Science

On rejection by editors and society

by reestheskin on 16/11/2020

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The history of science is the history of rejected ideas (and manuscripts). One example I always come back to is the original work of John Wennberg and colleagues on spatial differences in ‘medical procedures’ and the idea that it is not so much medical need that dictates the number of procedures, but that it is the supply of medical services. Simply put: the more surgeons there are, the more procedures that are carried out1. The deeper implication is that many of these procedures are not medically required — it is just the billing that is needed: surgeons have mortgages and tuition loans to pay off. Wennberg and colleagues at Dartmouth have subsequently shown that a large proportion of the medical procedures or treatments that doctors undertake are unnecessary2.

Wennberg’s original manuscript was rejected by the New England Journal of Medicine (NEJM) but subsequently published in Science. Many of us would rate Science above the NEJM, but there is a lesson here about signal and noise, and how many medical journals in particular obsess over procedure and status at the expense of nurturing originality.

Angus Deaton and Anne Case, two economists, the former with a Nobel Prize to his name, tell a similar story. Their recent work has been on the so-called Deaths of Despair — where mortality rates for subgroups of the US population have increased3. They relate this to educational levels (the effects are largely on those without a college degree) and other social factors. The observation is striking for an advanced economy (although Russia had historically seen increased mortality rates after the collapse of communism).

Coming back to my opening statement, Deaton is quoted in the THE

The work on “deaths of despair” was so important to them that they [Deaton and Case] joined forces again as research collaborators. However, despite their huge excitement about it, their initial paper, sent to medical journals because of its health focus, met with rejections — a tale to warm the heart of any academic whose most cherished research has been knocked back.

When the paper was first submitted it was rejected so quickly that “I thought I had put the wrong email address. You get this ping right back…‘Your paper has been rejected’.” The paper was eventually published in Proceedings of the National Academy of Sciences, to a glowing reception. The editor of the first journal to reject the paper subsequently “took us for a very nice lunch”, adds Deaton.

Another medical journal rejected it within three days with the following justification

The editor, he says, told them: “You’re clearly intrigued by this finding. But you have no causal story for it. And without a causal story this journal has no interest whatsoever.”

(‘no interest whatsoever’ — the arrogance of some editors).

Deaton points out that this is a problem not just for medical journals but in economics journals, too; he thinks the top five economics journals would have rejected the work for the same reason.

“That’s the sort of thing you get in economics all the time,” Deaton goes on, “this sort of causal fetish… I’ve compared that to calling out the fire brigade and saying ‘Our house is on fire, send an engine.’ And they say, ‘Well, what caused the fire? We’re not sending an engine unless you know what caused the fire.’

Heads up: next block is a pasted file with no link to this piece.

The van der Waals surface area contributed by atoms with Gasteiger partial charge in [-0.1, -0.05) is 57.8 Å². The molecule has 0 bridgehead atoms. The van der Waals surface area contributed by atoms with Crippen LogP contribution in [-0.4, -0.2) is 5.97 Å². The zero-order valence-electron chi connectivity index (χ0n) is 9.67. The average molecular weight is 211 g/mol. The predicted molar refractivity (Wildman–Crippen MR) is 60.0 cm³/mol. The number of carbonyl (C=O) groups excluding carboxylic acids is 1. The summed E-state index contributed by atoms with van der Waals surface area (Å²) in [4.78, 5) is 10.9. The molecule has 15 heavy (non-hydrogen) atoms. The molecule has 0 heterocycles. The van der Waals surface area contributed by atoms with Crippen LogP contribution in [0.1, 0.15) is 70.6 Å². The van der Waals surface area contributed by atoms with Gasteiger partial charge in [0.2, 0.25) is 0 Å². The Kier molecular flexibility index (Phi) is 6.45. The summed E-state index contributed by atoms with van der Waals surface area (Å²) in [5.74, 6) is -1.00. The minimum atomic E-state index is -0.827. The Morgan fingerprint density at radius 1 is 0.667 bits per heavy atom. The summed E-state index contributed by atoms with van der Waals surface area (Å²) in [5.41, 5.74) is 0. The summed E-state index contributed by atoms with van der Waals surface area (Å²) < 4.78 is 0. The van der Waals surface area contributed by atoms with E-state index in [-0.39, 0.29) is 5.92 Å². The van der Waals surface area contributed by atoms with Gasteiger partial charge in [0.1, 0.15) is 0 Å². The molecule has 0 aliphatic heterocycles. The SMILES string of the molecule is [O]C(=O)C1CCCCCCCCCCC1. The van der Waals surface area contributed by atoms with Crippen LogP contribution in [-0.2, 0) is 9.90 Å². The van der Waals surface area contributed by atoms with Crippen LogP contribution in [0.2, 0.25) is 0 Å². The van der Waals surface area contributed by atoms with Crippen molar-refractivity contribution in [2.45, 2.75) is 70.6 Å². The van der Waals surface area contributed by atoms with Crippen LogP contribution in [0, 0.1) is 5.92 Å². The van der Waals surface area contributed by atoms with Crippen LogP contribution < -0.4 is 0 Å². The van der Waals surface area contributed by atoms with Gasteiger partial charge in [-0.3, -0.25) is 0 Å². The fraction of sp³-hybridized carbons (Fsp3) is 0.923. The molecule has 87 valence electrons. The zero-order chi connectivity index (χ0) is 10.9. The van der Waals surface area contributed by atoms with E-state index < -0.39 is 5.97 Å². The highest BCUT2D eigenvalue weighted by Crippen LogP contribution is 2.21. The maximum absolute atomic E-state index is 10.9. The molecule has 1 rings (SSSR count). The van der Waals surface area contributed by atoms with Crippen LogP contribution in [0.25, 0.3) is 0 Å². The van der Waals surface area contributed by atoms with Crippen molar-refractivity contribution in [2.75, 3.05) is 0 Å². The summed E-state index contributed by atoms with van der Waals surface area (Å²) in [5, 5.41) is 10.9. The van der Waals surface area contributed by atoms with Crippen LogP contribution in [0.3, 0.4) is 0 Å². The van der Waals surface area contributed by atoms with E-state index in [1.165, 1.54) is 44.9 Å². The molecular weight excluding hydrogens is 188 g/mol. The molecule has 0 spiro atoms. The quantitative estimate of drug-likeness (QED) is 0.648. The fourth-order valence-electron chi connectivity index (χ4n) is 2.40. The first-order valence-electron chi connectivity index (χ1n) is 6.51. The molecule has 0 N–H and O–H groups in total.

It is not difficult to see the reasons for the fetish on causality. Science is not just a loose-leaf book of facts about the natural or unnatural world, nor is it just about A/B testing or theory-free RCTs, or even just ‘estimation of effect sizes’. Science is about constructing models of how things work. But sometimes the facts are indeed so bizarre in the light of previous knowledge that you cannot ignore them because without these ‘new facts’ you can’t build subsequent theories. Darwin and much of natural history stands as an example, here, but my personal favourite is that provided by the great biochemist Erwin Chargaff in the late 1940s. Wikipedia describes the first of his ‘rules’.

The first parity rule was that in DNA the number of guanine units is equal to the number of cytosine units, and the number of adenine units is equal to the number of thymine units.

Now, in one sense a simple observation (C=G and A=T), with no causal theory. But run the clock on to Watson and Crick (and others), and see how this ‘fact’ gestated an idea that changed the world.

  1. The original work was on surgical procedures undertaken by surgeons. Medicine has changed, and now physicians undertake many invasive procedures, and I suspect the same trends would be evident.
  2. Yes, you can go a lot deeper on this topic and add in more nuance.
  3. Their book on this topic is Deaths of Despair and the Future of Capitalism published by Princeton Universty Press.

Breaking bad

by reestheskin on 02/11/2020

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From this week’s Economist | Breaking through

Yet nowhere too little capital is being channelled into innovation. Spending on R&D has three main sources: venture capital, governments and energy companies. Their combined annual investment into technology and innovative companies focused on the climate is over $80bn. For comparison, that is a bit more than twice the R&D spending of a single tech firm, Amazon.